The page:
New England Home – March/April 2019
Requirements: .PDF reader, 52 MB
Overview: New England Home showcases nice properties from throughout New England — taking you inside of ocean entrance estates, rustic mountain retreats, and trendy Boston townhouses. Every factor accommodates gorgeous pictures of lovely sumptuous properties. Don’t omit a unmarried factor of this nice new mag.
Genre: Magazines & Newspapers
The Wealth of England : The Medieval Wool Trade and Its Political Importance 1100-1600 by Susan Rose
Requirements: .PDF reader, 40 MB
Overview: The wool trade was undoubtedly one of the most important elements of the British economy throughout the medieval period – even the seat occupied by the speaker of the House of lords rests on a woolsack. In The Wealth of England Susan Rose brings together the social, economic and political strands in the development of the wool trade and show how and why it became so important. The author looks at the lives of prominent wool-men; gentry who based their wealth on producing this commodity like the Stonors in the Chilterns, canny middlemen who rose to prominence in the City of London like Nicholas Brembre and Richard (Dick) Whittington, and men who acquired wealth and influence like William de la Pole of Hull. She examines how the wealth made by these and other wool-men transformed the appearance of the leading centres of the trade with magnificent churches and other buildings. The export of wool also gave England links with Italian trading cities at the very time that the Renaissance was transforming cultural life. The complex operation of the trade is also explained with the role of the Staple at Calais to the fore leading to a discussion on the way the policy of English kings, especially in the fourteenth century, was heavily influenced by trade in this one commodity. No other book has treated this subject holistically with its influence on the course of English history made plain.
Genre: Non-Fiction > History
Winter King: The Dawn of Tudor England by Thomas Penn
Requirements: .ePUB reader, 4.5 MB
Overview: ‘He were a dark prince, and infinitely suspicious, and his times full of secret conspiracies and troubles’ Sir Francis Bacon
In his remarkable debut, Penn vividly recreates the dark and turbulent reign of Henry VII. He traces the transformation of a young, vulnerable boy, Prince Henry, into the aggressive teenager who would become Henry VIII, and of Catherine of Aragon, his future queen. And at the book’s heart is the tragic, magnetic figure of Henry VII – controlling, paranoid, avaricious, with a Machiavellian charm and will to power.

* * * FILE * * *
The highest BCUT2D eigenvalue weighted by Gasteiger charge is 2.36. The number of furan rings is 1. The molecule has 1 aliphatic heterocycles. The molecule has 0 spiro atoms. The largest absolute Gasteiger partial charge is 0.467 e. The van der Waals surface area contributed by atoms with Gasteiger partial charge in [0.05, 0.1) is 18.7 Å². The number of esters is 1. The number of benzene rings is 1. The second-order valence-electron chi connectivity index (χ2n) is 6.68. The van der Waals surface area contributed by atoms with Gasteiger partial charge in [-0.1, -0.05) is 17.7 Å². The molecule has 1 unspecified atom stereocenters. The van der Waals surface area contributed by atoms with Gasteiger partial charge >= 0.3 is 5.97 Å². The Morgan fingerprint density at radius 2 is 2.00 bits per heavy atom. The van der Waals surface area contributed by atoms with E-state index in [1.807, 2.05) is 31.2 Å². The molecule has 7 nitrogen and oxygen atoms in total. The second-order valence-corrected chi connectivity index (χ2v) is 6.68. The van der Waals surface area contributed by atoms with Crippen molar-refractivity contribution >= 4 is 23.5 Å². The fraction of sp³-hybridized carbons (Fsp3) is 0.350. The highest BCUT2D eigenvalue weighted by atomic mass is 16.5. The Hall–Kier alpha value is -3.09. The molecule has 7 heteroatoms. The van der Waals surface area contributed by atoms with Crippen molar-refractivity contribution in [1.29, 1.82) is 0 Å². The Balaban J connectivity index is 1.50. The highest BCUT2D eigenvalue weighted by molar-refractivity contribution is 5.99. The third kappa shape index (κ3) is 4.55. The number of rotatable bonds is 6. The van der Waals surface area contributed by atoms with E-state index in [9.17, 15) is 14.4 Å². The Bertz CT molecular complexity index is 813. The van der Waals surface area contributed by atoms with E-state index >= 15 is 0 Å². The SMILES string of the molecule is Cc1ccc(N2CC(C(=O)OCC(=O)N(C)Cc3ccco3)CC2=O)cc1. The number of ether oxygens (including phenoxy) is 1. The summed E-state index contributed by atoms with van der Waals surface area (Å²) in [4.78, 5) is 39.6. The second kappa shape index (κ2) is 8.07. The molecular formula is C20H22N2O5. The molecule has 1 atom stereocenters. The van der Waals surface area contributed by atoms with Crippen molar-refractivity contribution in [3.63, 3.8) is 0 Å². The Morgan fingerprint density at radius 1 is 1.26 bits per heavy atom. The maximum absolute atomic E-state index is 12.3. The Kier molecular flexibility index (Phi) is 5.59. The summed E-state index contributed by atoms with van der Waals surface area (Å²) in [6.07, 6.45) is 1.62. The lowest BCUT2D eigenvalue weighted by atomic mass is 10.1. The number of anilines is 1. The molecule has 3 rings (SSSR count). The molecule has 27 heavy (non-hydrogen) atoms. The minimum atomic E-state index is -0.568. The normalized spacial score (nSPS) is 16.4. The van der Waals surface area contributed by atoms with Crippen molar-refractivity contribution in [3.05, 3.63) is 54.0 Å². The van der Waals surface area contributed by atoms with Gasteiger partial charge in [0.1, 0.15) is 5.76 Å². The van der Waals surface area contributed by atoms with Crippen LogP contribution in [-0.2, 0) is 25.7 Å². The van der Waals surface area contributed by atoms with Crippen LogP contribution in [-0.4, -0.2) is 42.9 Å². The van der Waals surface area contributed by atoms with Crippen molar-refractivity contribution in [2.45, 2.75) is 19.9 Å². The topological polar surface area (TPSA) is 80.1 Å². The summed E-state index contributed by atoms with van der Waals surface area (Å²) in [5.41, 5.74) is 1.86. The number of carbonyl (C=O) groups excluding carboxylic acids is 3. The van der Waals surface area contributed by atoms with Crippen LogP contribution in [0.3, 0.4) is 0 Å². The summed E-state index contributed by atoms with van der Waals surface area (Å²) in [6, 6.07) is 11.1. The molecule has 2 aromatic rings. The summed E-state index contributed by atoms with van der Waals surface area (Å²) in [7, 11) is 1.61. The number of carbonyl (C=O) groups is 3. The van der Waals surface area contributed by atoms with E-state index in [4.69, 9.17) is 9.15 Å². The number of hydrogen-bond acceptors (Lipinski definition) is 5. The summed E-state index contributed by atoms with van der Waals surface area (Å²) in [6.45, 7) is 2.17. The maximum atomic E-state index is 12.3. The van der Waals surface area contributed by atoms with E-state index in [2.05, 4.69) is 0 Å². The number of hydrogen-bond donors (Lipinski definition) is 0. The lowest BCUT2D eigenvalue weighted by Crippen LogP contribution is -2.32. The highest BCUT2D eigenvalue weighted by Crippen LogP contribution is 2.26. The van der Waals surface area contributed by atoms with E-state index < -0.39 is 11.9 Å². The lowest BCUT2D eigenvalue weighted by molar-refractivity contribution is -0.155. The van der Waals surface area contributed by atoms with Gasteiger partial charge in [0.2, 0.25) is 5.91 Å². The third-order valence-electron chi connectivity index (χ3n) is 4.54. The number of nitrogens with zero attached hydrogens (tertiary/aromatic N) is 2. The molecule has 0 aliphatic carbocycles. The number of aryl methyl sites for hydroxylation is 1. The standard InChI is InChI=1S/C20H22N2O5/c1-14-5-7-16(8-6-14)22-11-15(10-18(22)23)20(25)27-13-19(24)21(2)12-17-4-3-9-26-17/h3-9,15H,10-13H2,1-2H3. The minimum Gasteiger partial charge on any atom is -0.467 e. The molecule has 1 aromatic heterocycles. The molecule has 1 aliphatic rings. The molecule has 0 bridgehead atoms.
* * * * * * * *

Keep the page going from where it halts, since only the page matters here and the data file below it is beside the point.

Genre: Non-Fiction > History
New England Farmgirl: Recipes & Stories from a Farmer’s Daughter by Jessica Robinson
Requirements: .ePUB reader, 19.6 MB
Overview: New England Farmgirl invites readers to learn about growing a garden, buying local, and choosing organic foods. The ultimate delight: it is filled with family heritage recipes-from grandfather’s fudge to greatgrandmother’s molasses cookies, along with recipes created by the author to use the great products harvested in New England. Maple Peach Barbecue Sauce, Strawberry-Raspberry Popsicles, Farmhouse Pumpkin Pound Cake and so many more delightful recipes bring New England farm products to your table.
Genre: Non-Fiction > Food & Drink
England’s Last War Against France: Fighting Vichy 1940-42 by Colin Smith
Requirements: .ePUB reader, 2.1 MB
Overview: Genuinely new story of the Second World War – the full account of England’s last war against France in 1940-42.
Most people think that England’s last war with France involved point-blank broadsides from sailing ships and breastplated Napoleonic cavalry charging red-coated British infantry. But there was a much more recent conflict than this. Under the terms of its armistice with Nazi Germany, the unoccupied part of France and its substantial colonies were ruled from the spa town of Vichy by the government of Marshal Philip Petain. Between July 1940 and November 1942, while Britain was at war with Germany, Italy and ultimately Japan, it also fought land, sea and air battles with the considerable forces at the disposal of Petain’s Vichy French.